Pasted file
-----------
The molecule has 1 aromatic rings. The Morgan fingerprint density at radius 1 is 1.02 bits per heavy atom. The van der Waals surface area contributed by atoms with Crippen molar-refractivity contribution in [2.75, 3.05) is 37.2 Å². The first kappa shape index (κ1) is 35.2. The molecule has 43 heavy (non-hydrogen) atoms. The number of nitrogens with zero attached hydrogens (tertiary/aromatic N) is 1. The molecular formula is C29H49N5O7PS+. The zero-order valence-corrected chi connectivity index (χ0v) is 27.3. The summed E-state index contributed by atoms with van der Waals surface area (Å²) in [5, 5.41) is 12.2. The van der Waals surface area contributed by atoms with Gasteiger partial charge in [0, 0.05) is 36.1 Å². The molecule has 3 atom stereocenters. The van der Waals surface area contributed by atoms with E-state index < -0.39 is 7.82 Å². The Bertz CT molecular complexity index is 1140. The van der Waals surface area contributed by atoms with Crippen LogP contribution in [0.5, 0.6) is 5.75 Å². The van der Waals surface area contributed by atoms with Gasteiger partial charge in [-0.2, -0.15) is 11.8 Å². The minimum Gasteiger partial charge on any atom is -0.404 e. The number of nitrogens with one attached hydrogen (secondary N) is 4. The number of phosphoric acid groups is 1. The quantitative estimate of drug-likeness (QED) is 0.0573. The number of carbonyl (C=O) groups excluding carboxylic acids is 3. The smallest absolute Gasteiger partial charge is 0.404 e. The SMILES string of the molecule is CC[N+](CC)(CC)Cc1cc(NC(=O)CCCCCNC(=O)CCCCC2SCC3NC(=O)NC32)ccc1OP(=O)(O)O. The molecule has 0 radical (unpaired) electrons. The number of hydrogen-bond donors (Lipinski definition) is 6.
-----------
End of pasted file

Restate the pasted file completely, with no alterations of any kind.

The molecule has 1 aromatic rings. The Morgan fingerprint density at radius 1 is 1.02 bits per heavy atom. The van der Waals surface area contributed by atoms with Crippen molar-refractivity contribution in [2.75, 3.05) is 37.2 Å². The first kappa shape index (κ1) is 35.2. The molecule has 43 heavy (non-hydrogen) atoms. The number of nitrogens with zero attached hydrogens (tertiary/aromatic N) is 1. The molecular formula is C29H49N5O7PS+. The zero-order valence-corrected chi connectivity index (χ0v) is 27.3. The summed E-state index contributed by atoms with van der Waals surface area (Å²) in [5, 5.41) is 12.2. The van der Waals surface area contributed by atoms with Gasteiger partial charge in [0, 0.05) is 36.1 Å². The molecule has 3 atom stereocenters. The van der Waals surface area contributed by atoms with E-state index < -0.39 is 7.82 Å². The Bertz CT molecular complexity index is 1140. The van der Waals surface area contributed by atoms with Crippen LogP contribution in [0.5, 0.6) is 5.75 Å². The van der Waals surface area contributed by atoms with Gasteiger partial charge in [-0.2, -0.15) is 11.8 Å². The minimum Gasteiger partial charge on any atom is -0.404 e. The number of nitrogens with one attached hydrogen (secondary N) is 4. The number of phosphoric acid groups is 1. The quantitative estimate of drug-likeness (QED) is 0.0573. The number of carbonyl (C=O) groups excluding carboxylic acids is 3. The smallest absolute Gasteiger partial charge is 0.404 e. The SMILES string of the molecule is CC[N+](CC)(CC)Cc1cc(NC(=O)CCCCCNC(=O)CCCCC2SCC3NC(=O)NC32)ccc1OP(=O)(O)O. The molecule has 0 radical (unpaired) electrons. The number of hydrogen-bond donors (Lipinski definition) is 6.